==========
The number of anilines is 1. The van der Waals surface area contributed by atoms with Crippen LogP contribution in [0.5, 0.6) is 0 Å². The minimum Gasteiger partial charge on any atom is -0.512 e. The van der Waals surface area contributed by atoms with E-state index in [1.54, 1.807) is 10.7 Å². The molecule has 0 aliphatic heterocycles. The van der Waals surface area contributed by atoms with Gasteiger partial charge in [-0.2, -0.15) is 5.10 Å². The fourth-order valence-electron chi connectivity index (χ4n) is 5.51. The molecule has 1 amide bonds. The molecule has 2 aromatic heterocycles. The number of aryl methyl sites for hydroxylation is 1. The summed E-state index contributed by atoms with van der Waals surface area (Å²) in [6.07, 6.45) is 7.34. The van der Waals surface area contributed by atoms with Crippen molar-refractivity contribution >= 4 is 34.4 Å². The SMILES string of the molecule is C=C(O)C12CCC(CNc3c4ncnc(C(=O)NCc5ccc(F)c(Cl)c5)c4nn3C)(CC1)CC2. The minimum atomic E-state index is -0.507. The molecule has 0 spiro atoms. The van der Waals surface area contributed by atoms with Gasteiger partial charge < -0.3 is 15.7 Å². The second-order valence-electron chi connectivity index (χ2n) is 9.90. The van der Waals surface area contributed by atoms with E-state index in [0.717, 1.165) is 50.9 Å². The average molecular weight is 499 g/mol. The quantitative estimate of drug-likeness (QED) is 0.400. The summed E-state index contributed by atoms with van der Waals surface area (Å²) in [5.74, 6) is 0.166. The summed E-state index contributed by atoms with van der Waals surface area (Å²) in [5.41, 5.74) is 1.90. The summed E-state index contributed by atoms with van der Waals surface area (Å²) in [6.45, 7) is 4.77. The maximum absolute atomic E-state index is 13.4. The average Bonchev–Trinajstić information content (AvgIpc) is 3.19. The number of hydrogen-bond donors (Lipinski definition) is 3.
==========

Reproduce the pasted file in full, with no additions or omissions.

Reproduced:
The number of anilines is 1. The van der Waals surface area contributed by atoms with Crippen LogP contribution in [0.5, 0.6) is 0 Å². The minimum Gasteiger partial charge on any atom is -0.512 e. The van der Waals surface area contributed by atoms with E-state index in [1.54, 1.807) is 10.7 Å². The molecule has 0 aliphatic heterocycles. The van der Waals surface area contributed by atoms with Gasteiger partial charge in [-0.2, -0.15) is 5.10 Å². The fourth-order valence-electron chi connectivity index (χ4n) is 5.51. The molecule has 1 amide bonds. The molecule has 2 aromatic heterocycles. The number of aryl methyl sites for hydroxylation is 1. The summed E-state index contributed by atoms with van der Waals surface area (Å²) in [6.07, 6.45) is 7.34. The van der Waals surface area contributed by atoms with Crippen molar-refractivity contribution >= 4 is 34.4 Å². The SMILES string of the molecule is C=C(O)C12CCC(CNc3c4ncnc(C(=O)NCc5ccc(F)c(Cl)c5)c4nn3C)(CC1)CC2. The minimum atomic E-state index is -0.507. The molecule has 0 spiro atoms. The van der Waals surface area contributed by atoms with Gasteiger partial charge < -0.3 is 15.7 Å². The second-order valence-electron chi connectivity index (χ2n) is 9.90. The van der Waals surface area contributed by atoms with E-state index in [0.717, 1.165) is 50.9 Å². The average molecular weight is 499 g/mol. The quantitative estimate of drug-likeness (QED) is 0.400. The summed E-state index contributed by atoms with van der Waals surface area (Å²) in [5.74, 6) is 0.166. The summed E-state index contributed by atoms with van der Waals surface area (Å²) in [5.41, 5.74) is 1.90. The summed E-state index contributed by atoms with van der Waals surface area (Å²) in [6.45, 7) is 4.77. The maximum absolute atomic E-state index is 13.4. The average Bonchev–Trinajstić information content (AvgIpc) is 3.19. The number of hydrogen-bond donors (Lipinski definition) is 3.